Ploumen and Klaver pass their members and voters
Much has been written about the more tactical than strategic ‘extensive cooperation’ between the political parties GroenLinks and the PvdA. I have nothing against mergers and acquisitions and see that in the business world there is a constant flow of buying and selling, merger and dissolution. In many cases this is right and good. More interestingly, two parties that are always keen on the Anglo-Saxon violence in the banking and business world are now acting exactly along the lines of thought in mergers and acquisitions.
Two CEOs, Ploumen of the PvdA and Klaver of GroenLinks, see that they can strengthen their market share and strengthen their position by merging. At the top level, this is discussed, denied and finally, ‘after market’, announced. The arguments that are used could have come from the CEO of a bank. Ploumen/ Klaver say, paraphrasing: ‘To be stronger against the competition (VVD, D66, CDA) we must take this step and a merger is inevitable. This allows us to profile ourselves better, sell our product better and we can combine knowledge and people to negotiate more efficiently and with more force on the (formation) market.’
If market parties, especially if they provide a product or service that everyone needs, would consider this merger, MPs from the left-wing parties would ask the Minister of Economic Affairs whether all shareholders and customers, the people, are known in this. And if this makes them any better. The reaction of both ‘ceo’s’ was that the shareholders (members) will soon be ‘updated’ and that it is obviously better for the customers (voters). Or is this oligopoly formation at its best? This is reinforced by the story that D66 leader Kaag en Klaver and Ploumen recently sat together? Cartel formation?
Meanwhile, Kaag, also always critical of ‘American conditions’, joins the chorus of the investment bankers and indicates that the Christian Union not allowed to participate within their business arrangements. They are dismissed as market disruptors. As with many mergers, the members (shareholders) are now stirring and calling for an extraordinary shareholders’ meeting; referred to as a ‘members’ consultation’ by the Board of Directors. The customers (voters) are not asked at all about this major policy change so shortly after the elections.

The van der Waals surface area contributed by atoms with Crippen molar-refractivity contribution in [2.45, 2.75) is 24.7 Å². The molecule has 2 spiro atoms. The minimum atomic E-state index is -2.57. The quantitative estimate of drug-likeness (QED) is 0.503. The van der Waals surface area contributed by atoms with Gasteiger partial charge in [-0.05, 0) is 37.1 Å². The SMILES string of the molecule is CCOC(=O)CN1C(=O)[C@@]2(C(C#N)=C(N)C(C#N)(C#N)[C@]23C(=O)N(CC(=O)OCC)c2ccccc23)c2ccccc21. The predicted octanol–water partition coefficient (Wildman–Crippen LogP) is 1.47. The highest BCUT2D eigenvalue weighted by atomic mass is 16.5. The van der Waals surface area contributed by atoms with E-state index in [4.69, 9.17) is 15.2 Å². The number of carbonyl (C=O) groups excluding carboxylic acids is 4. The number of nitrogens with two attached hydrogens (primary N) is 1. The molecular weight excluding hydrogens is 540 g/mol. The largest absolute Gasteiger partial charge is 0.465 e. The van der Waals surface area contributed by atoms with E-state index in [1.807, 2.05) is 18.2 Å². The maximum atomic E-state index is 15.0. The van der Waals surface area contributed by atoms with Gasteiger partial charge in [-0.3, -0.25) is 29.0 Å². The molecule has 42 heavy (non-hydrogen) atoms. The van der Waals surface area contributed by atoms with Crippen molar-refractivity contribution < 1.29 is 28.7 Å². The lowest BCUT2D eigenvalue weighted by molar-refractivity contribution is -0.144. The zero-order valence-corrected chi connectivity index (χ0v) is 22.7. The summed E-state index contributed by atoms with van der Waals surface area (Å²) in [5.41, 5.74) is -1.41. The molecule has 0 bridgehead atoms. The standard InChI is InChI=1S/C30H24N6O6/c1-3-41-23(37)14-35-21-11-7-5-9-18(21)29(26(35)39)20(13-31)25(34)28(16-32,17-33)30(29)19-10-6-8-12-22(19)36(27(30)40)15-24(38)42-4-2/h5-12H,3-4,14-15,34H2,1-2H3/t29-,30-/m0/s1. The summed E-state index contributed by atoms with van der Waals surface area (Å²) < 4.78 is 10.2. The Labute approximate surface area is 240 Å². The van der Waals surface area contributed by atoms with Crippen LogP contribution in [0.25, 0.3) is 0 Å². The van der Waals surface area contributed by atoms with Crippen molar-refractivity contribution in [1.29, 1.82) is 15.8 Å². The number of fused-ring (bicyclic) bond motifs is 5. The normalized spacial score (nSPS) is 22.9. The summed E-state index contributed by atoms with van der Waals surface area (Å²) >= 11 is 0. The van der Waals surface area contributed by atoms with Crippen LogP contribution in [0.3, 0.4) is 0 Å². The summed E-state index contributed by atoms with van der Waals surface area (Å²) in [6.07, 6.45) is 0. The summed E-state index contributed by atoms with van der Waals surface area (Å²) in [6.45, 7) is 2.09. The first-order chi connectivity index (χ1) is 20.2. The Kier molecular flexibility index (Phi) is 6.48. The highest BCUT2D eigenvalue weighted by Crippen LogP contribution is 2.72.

The employees also make themselves heard. Because it now appears that many party members were not known or only very late in this merger of factions. That is not smart. Every CEO knows that it is always important to confide in at least a delegation of the works council. That’s called not surprising and taking each other along. Precisely because the works council has rights in the field of information, advice and consent. Sloppy from both CEOs! The unions will grumble.
It confirms what Klaver and Ploumen keep saying: ‘We (two) want this.’ They can’t describe the top-down deal more sharply. In the meantime, there is already talk about the division of functions between the top executives, even before the merger is complete. Of course, other companies such as the VVD and the CDA are not concerned with the intended intensive cooperation between the PvdA and GroenLinks, but they will have to respond to the steps taken by the competition.
On the one hand, the liberal VVD will appreciate the Anglo-Saxon action, but will also be wary of this market concentration. The CDA, an adherent of Rhenish thinking, is critical because it is in favor of involving all stakeholders in such major steps. It shouldn’t just be the CEO’s party. The Netherlands Authority for Consumers and Markets (ACM) may still have to assess the proposed merger.